The morning was dirt tracks, hills and pot holes. As evening encroached, the road widened and the sky turned orange as we sailed onwards under a headwind.
We knew the next town could not be far away and soon its approach was signalled by the glowing yellow rectangles of inhabited buildings and by the barking of dogs, too slow to catch our flying wheels on that particular evening. Men huddled in heavy coats around small round tables, sipping hot tea from tiny glasses and we took that as our cue to stop.
I ducked under the low door frame and entered a room that could have been from any period in the last 100 years. I scanned the room, searching for the proprietor (no “BARISTA – My name is Brad” badges here).
Tall, heavy set, thick moustache. I handed him the Turkish version of The Magic Letter.
(Hello, we are Tim & Laura. We have cycled here from the UK. Is there somewhere safe we can camp…)
Sit, he motioned. And sit we did.
Chai? He asked. And chai we accepted.
From his days in Austria and Laura’s lessons in school, it was communicated in German that his friend with whom we were sat (“Marhaba”, we nodded to the friend) had a niece who taught English and would help us.
We drunk the tea and were then led with our bikes down a series of unlit back alleys. Trust can be gained quickly in some circumstances.
What we were presented with was so ideal that we wondered if there would be a charge attached (there was not). A downstairs flat all to ourselves with beds made up, a bathroom and a kitchen. The English teacher told us to make ourselves at home then come up for dinner. We did. Dinner was excellent and shared with three generations of family. We went to bed sated in both body and mind.
Morning came and, the kitchen devoid of water and gas, I heated water from my bike bottle on our camping stove to make a huge pan of semolina. We scoffed it down, packed our bags and made our way to the door when a knock came from it.
“Good morning! Would you like to come upstairs for some breakfast?”
Oh. We’ve actually just had breakfast and should probably get cycling. We have a long day ahead.
“But we’ve prepared a breakfast for you upstairs”, the English teacher replied. Was that a little bit of hurt in her voice?
Had she heard us? Did she realise we’d already eaten? Well, what else to do but…
“That’s very kind of you. We would love to join you for breakfast.”
A week later we were welcomed at a kofte restaurant like rock stars: sat pride of place by the wood burner, given the full works – soup, bread, meat, salad – and posed for group photos uploaded immediately to Facebook.
It was welcomed, of course, the alternative being packet pasta cooked on a gas stove in the porch of a tent pitched in horizontal snow.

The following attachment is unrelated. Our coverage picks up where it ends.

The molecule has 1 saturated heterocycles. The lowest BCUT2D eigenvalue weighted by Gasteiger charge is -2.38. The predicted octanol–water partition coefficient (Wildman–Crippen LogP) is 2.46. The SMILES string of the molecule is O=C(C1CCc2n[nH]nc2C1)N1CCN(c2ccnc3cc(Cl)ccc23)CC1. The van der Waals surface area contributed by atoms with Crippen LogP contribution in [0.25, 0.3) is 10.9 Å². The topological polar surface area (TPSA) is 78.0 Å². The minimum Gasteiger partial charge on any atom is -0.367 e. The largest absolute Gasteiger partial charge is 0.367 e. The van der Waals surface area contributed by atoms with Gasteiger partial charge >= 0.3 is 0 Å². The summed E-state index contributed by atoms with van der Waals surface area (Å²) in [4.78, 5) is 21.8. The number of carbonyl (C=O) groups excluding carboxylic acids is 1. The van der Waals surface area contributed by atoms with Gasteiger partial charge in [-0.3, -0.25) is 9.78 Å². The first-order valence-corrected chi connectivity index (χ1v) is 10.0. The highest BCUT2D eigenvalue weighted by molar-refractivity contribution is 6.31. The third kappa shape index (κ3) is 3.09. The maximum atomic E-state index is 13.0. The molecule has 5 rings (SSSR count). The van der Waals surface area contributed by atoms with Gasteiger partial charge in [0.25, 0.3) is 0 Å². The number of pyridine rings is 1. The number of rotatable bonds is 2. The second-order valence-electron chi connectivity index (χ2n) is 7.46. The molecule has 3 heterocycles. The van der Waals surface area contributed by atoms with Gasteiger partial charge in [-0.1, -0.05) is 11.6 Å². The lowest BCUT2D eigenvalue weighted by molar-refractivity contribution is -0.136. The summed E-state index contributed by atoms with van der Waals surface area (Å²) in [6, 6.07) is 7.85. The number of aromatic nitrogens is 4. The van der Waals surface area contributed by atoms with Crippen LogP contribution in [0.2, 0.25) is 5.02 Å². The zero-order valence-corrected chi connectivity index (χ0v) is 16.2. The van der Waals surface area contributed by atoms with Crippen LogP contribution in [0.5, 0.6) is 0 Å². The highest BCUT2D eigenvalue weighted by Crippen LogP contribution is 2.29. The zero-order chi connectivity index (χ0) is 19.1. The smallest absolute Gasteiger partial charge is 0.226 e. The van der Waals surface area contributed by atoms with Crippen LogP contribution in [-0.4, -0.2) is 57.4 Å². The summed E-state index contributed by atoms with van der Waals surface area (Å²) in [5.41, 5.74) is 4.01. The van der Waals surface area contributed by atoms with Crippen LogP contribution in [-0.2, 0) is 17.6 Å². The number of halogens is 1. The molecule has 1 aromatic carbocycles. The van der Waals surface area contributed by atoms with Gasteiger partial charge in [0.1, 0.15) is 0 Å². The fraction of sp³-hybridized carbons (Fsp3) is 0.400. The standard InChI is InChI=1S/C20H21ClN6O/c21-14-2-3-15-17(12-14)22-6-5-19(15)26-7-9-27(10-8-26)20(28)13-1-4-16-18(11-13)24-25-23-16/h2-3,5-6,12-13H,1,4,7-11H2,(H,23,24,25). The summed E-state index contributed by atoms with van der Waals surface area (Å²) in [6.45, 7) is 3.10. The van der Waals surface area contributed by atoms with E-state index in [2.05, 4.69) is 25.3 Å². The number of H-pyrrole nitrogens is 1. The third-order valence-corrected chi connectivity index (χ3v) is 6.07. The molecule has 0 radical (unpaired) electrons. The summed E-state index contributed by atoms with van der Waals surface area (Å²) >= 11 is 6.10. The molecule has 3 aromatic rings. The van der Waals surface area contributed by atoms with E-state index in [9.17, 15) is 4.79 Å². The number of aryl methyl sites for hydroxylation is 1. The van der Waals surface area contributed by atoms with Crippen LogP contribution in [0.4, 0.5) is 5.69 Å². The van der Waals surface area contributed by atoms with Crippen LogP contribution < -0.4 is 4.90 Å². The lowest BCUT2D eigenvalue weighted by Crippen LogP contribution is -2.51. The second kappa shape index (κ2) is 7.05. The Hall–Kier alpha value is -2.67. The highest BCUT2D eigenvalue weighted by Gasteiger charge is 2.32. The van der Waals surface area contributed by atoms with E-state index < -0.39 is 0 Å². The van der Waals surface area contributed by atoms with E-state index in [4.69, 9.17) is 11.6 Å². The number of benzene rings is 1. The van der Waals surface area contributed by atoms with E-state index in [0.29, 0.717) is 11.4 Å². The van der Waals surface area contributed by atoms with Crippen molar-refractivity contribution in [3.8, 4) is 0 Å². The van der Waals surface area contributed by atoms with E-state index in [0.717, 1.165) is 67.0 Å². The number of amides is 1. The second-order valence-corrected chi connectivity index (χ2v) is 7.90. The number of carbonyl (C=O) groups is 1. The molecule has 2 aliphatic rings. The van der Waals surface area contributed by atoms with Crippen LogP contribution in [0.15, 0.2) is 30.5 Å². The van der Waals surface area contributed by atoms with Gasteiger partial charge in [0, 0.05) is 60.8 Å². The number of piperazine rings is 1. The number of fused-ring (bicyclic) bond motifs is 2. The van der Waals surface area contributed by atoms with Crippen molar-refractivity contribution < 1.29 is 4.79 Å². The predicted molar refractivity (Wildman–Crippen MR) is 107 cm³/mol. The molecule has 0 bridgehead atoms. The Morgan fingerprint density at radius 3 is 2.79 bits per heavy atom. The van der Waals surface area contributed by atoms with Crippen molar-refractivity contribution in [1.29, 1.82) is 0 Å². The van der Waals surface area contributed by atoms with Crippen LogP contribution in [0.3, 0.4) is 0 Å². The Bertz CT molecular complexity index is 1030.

When we stood up to leave and pitch our tent they looked genuinely concerned. Maybe these tourists don’t realise that it’s -5 outside?
We tried to explain that we camp most nights (the truth in every country until this one) and were prepared for much worse but we were soon shown to a dusty store room that stank of paint fumes. It was welcomed, of course, the alternative being that snow I mentioned.
Morning came and so did the semolina and the packing. We loaded our bikes to wave goodbye and…
“Come”, the manager gestured inside.
We were invited to join him and his colleagues at a table loaded with bread, eggs, olives and tomatoes, and encouraged to eat. What else to do but avoid offence and over eat once more?
Another week and a campsite invaded by locals.
Yes, we are OK.
No, it’s not too cold.
Yes, we have food.
No, we don’t need anywhere to sleep.
All useless. We packed up our entire tent, sleeping bags, mats, stove and half cooked soup, re-loaded our bikes and wheeled everything through the icy darkness to be shown better accommodation.
And better it was. No need for a tent, sheltered from the elements, with LED lamp provided and fresh baked bread for tea. Thank you.
Morning. Semolina. Pack. Go.
No chance. Last night’s invader accosted us as we exited the empty building in which we slept and guided us back through the village.
We knew where it was going and you do too.
We smiled and shook hands with various family members inside the drastically over-heated home but the furnace was not the only thing bringing sweat to our brows. Plate after plate of food presented with a kindness of spirit and consumed out of thanks and from a recognition of duty.
After several such occurrences, our stomachs may have taken a regular beating but so far, we appeared to have avoided any offence by revealing that we had already eaten.
Even the English teacher who at first sounded mildly affronted, we began to suspect had not heard us mention having had breakfast already. She made no reference to it, heaped food onto our plate as normal and we left stuffed to the hilt.
In fact, we had exchanged email addresses with the teacher so that she could write to us about a project she was working on and for a few weeks we held onto our belief in the perfect crime. Until, that is, some time later when the teacher wrote to us.
The title of her email?